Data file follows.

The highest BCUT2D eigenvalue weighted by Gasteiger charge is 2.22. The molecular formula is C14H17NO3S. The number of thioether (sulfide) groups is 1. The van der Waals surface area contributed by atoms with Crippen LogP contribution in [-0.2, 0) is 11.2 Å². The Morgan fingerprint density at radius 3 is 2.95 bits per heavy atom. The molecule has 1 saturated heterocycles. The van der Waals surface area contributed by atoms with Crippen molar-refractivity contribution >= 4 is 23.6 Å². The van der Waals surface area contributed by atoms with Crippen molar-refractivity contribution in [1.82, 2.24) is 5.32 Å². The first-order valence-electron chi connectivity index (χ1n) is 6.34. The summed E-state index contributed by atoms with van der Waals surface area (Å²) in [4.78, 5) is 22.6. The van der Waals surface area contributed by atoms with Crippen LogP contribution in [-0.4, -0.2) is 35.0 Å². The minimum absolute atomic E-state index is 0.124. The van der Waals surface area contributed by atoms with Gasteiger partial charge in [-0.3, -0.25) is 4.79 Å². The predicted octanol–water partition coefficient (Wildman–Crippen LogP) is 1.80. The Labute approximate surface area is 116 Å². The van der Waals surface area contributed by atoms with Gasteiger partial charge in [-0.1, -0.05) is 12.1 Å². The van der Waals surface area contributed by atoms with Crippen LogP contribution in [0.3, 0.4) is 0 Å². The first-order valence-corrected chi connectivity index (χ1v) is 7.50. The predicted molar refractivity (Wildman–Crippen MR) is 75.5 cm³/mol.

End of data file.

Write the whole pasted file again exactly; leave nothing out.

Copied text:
The highest BCUT2D eigenvalue weighted by Gasteiger charge is 2.22. The molecular formula is C14H17NO3S. The number of thioether (sulfide) groups is 1. The van der Waals surface area contributed by atoms with Crippen LogP contribution in [-0.2, 0) is 11.2 Å². The Morgan fingerprint density at radius 3 is 2.95 bits per heavy atom. The molecule has 1 saturated heterocycles. The van der Waals surface area contributed by atoms with Crippen molar-refractivity contribution >= 4 is 23.6 Å². The van der Waals surface area contributed by atoms with Crippen molar-refractivity contribution in [1.82, 2.24) is 5.32 Å². The first-order valence-electron chi connectivity index (χ1n) is 6.34. The summed E-state index contributed by atoms with van der Waals surface area (Å²) in [4.78, 5) is 22.6. The van der Waals surface area contributed by atoms with Crippen LogP contribution in [-0.4, -0.2) is 35.0 Å². The minimum absolute atomic E-state index is 0.124. The van der Waals surface area contributed by atoms with Gasteiger partial charge in [-0.3, -0.25) is 4.79 Å². The predicted octanol–water partition coefficient (Wildman–Crippen LogP) is 1.80. The Labute approximate surface area is 116 Å². The van der Waals surface area contributed by atoms with Gasteiger partial charge in [-0.1, -0.05) is 12.1 Å². The van der Waals surface area contributed by atoms with Crippen LogP contribution in [0.3, 0.4) is 0 Å². The first-order valence-corrected chi connectivity index (χ1v) is 7.50. The predicted molar refractivity (Wildman–Crippen MR) is 75.5 cm³/mol.